The very rare side effect of the Astrazeneca vaccine, thrombosis in combination with a reduced platelet count, may well be prevented, according to German scientists.
Scientists have found in the vaccine tiny remains of a thousand species of human proteins that do not belong there. By better purification of vaccines, future problems may be avoided, says in a preliminary publication of the scientists that De Volkskrant writes about.
The rare side effect has been reported eight times by Dutch people after vaccination with AstraZeneca. A woman died of a blood clot in the lungs. “It‘s an interesting idea of what might be going on,” says Anke Huckriede. She is a vaccinologist at the UMC Groningen. “But,” she says, “it still needs to be explored further. This is not the end of the story.”
Huckriede does not surprise the fact that scraps of up to a thousand substances have been found in the vaccine. “The vaccine is based on human cells. They are encouraged to produce harmless cold viruses that contain the code for the spike protein of the coronavirus. Those viruses are in a liquid on top of the cells. The vaccine is then extracted from it, but the liquid also contains proteins that come from the human cells themselves.”
She thinks that a very small number of people can now be sensitive to human proteins. “The blood then reacts to that and there is a kind of chain reaction in which proteins play a role.”
Thrombosis expert Frits Rosendaal of the Leiden UMC says that the possible cause fits in the picture he has of this rare severe thrombosis. “It’s in line with what we already know.”
A platelet actually sacrifices itself, he says. “When it comes into contact with unknown dust, it inflates itself as it were, causing a clotting. But you also lose the platelet.”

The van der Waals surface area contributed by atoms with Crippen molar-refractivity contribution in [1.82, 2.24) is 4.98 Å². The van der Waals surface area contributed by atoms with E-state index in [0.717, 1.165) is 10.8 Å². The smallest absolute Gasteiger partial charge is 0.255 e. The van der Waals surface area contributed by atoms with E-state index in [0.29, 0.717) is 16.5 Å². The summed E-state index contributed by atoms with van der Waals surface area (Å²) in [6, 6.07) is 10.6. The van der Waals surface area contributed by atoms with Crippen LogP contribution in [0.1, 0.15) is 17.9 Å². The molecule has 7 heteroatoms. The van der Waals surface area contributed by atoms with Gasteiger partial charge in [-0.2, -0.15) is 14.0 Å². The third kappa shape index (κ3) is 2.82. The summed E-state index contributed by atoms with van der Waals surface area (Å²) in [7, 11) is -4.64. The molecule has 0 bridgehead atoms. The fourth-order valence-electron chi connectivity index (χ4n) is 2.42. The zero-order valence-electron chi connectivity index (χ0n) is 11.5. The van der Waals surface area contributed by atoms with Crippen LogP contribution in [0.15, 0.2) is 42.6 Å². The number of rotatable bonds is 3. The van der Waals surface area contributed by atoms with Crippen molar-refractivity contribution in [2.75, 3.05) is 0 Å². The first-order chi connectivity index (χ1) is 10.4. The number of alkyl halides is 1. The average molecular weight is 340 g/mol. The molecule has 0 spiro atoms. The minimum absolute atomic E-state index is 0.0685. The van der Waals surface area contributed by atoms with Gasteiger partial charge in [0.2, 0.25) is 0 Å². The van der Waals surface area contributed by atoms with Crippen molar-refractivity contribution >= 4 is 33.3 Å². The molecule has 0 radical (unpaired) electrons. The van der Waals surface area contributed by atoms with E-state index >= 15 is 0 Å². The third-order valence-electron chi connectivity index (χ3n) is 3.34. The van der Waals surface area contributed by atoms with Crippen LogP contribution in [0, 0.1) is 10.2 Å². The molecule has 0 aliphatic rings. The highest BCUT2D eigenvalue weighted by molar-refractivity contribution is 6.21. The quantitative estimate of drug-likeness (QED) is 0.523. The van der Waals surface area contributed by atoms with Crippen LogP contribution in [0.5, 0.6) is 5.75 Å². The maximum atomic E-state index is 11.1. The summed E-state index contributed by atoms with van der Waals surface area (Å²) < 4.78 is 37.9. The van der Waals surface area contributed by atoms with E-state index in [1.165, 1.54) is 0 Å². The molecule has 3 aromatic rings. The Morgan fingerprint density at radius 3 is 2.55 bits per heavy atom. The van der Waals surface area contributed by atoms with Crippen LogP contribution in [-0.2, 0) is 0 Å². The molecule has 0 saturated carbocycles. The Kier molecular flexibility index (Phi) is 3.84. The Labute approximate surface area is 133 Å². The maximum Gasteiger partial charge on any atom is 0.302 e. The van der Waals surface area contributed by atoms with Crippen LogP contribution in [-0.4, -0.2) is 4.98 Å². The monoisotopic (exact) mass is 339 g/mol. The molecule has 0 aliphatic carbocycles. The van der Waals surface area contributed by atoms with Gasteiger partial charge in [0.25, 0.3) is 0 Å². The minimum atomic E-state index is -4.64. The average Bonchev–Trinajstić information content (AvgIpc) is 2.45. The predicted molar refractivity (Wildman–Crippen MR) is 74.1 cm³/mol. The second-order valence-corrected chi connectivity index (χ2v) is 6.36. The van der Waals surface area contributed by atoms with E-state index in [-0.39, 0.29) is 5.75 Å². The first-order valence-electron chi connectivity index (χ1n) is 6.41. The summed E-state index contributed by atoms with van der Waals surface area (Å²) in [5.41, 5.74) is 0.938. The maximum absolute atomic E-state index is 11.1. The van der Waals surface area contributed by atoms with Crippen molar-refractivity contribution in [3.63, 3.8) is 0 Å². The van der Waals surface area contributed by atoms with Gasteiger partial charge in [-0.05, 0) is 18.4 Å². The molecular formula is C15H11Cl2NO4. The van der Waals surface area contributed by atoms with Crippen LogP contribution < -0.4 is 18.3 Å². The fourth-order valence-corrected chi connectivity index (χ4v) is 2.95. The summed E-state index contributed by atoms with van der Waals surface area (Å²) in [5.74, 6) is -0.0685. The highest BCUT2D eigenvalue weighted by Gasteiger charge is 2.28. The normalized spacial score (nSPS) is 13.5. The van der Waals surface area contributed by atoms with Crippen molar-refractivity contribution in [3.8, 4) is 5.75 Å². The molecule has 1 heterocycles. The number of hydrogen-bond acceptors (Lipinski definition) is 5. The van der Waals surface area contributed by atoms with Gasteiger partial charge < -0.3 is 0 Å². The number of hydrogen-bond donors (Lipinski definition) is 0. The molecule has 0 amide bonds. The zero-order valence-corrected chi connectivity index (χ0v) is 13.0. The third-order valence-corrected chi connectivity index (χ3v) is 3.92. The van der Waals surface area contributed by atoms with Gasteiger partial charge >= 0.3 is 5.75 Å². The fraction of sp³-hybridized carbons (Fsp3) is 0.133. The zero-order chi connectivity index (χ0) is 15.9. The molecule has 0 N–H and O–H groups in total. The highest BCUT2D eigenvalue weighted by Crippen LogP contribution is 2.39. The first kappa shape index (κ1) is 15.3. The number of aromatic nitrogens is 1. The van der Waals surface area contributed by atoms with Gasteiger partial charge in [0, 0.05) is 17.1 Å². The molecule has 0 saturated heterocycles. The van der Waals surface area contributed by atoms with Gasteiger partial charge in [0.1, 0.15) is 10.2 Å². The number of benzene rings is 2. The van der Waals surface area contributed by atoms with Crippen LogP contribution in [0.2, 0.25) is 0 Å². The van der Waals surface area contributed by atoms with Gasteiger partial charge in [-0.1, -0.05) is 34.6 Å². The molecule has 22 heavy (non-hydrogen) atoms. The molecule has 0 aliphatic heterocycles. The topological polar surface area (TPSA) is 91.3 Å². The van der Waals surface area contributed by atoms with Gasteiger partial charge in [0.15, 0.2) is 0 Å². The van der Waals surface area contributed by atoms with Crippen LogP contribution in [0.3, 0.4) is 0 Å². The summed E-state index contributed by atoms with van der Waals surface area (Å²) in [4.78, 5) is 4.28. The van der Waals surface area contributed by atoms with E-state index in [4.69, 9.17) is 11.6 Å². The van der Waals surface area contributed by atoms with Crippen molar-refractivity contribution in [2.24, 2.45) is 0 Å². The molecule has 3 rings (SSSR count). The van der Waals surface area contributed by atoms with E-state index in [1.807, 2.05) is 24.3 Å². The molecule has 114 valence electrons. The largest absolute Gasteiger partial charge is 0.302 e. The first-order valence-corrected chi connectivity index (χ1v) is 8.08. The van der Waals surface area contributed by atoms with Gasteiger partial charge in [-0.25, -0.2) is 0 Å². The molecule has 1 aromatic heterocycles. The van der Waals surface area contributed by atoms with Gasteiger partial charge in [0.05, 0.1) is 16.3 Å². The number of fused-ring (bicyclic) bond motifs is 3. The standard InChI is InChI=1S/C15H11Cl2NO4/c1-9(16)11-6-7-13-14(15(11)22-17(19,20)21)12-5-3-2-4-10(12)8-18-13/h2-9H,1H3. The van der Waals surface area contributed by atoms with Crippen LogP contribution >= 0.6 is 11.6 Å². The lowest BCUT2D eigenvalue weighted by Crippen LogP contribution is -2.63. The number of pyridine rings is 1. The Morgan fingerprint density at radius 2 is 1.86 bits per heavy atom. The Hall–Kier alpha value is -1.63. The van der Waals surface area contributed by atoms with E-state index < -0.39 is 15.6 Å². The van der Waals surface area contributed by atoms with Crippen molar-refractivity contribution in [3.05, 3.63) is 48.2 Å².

Vaccologist Cécile van Els of RIVM and Utrecht University also thinks that the impurities are a possible explanation for the side effect. “But there are more options. This week, for example, I came across mouse studies from a number of years ago in the professional literature. This showed that adenoviruses – including those used by Janssen and AstraZeneca in their vaccines – can cause a shortage of platelets in mice.”
‘Purification takes time, materials and money’
According to Huckriede, it is technically possible to further purify the vaccines. “But every step you take means that you can produce less and that manufacturing becomes more expensive. Every step takes time, materials and therefore money.”
Rosendaal calls it simplistic to think that the issue is solved “just for a moment” by better purification. “In a general sense, that will be possible,” he says. “But it is not clear which dust should be removed. And when you find the right substance, it needs to be tested on millions of people before you know if it works.”
He wonders what remains of the vaccine and whether a new vaccine is actually being developed. “It seems too time-consuming and too expensive.”